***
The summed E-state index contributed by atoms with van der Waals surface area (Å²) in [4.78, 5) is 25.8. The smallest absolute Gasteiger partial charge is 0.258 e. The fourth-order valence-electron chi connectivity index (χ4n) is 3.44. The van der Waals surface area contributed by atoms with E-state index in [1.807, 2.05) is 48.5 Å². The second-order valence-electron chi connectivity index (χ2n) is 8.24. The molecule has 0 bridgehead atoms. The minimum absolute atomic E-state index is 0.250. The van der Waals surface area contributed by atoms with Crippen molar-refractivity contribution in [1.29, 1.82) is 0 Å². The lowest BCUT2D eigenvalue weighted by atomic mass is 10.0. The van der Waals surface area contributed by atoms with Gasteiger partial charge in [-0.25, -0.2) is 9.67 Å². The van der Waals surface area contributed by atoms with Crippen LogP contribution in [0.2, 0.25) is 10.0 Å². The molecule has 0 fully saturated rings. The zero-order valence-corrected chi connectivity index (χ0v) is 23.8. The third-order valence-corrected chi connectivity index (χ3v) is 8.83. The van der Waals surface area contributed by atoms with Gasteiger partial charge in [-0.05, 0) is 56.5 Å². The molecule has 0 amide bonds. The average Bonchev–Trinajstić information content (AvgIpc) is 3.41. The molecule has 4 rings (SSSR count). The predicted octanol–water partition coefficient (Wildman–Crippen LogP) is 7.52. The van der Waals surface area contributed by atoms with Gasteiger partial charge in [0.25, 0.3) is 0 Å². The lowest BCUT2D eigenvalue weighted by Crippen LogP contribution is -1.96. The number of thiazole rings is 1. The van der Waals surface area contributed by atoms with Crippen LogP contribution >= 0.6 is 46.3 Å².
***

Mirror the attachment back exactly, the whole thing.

The summed E-state index contributed by atoms with van der Waals surface area (Å²) in [4.78, 5) is 25.8. The smallest absolute Gasteiger partial charge is 0.258 e. The fourth-order valence-electron chi connectivity index (χ4n) is 3.44. The van der Waals surface area contributed by atoms with E-state index in [1.807, 2.05) is 48.5 Å². The second-order valence-electron chi connectivity index (χ2n) is 8.24. The molecule has 0 bridgehead atoms. The minimum absolute atomic E-state index is 0.250. The van der Waals surface area contributed by atoms with Crippen molar-refractivity contribution in [1.29, 1.82) is 0 Å². The lowest BCUT2D eigenvalue weighted by atomic mass is 10.0. The van der Waals surface area contributed by atoms with Gasteiger partial charge in [-0.25, -0.2) is 9.67 Å². The van der Waals surface area contributed by atoms with Crippen LogP contribution in [0.2, 0.25) is 10.0 Å². The molecule has 0 fully saturated rings. The zero-order valence-corrected chi connectivity index (χ0v) is 23.8. The third-order valence-corrected chi connectivity index (χ3v) is 8.83. The van der Waals surface area contributed by atoms with Gasteiger partial charge in [-0.05, 0) is 56.5 Å². The molecule has 0 amide bonds. The average Bonchev–Trinajstić information content (AvgIpc) is 3.41. The molecule has 4 rings (SSSR count). The predicted octanol–water partition coefficient (Wildman–Crippen LogP) is 7.52. The van der Waals surface area contributed by atoms with Gasteiger partial charge in [0.25, 0.3) is 0 Å². The lowest BCUT2D eigenvalue weighted by Crippen LogP contribution is -1.96. The number of thiazole rings is 1. The van der Waals surface area contributed by atoms with Crippen LogP contribution >= 0.6 is 46.3 Å².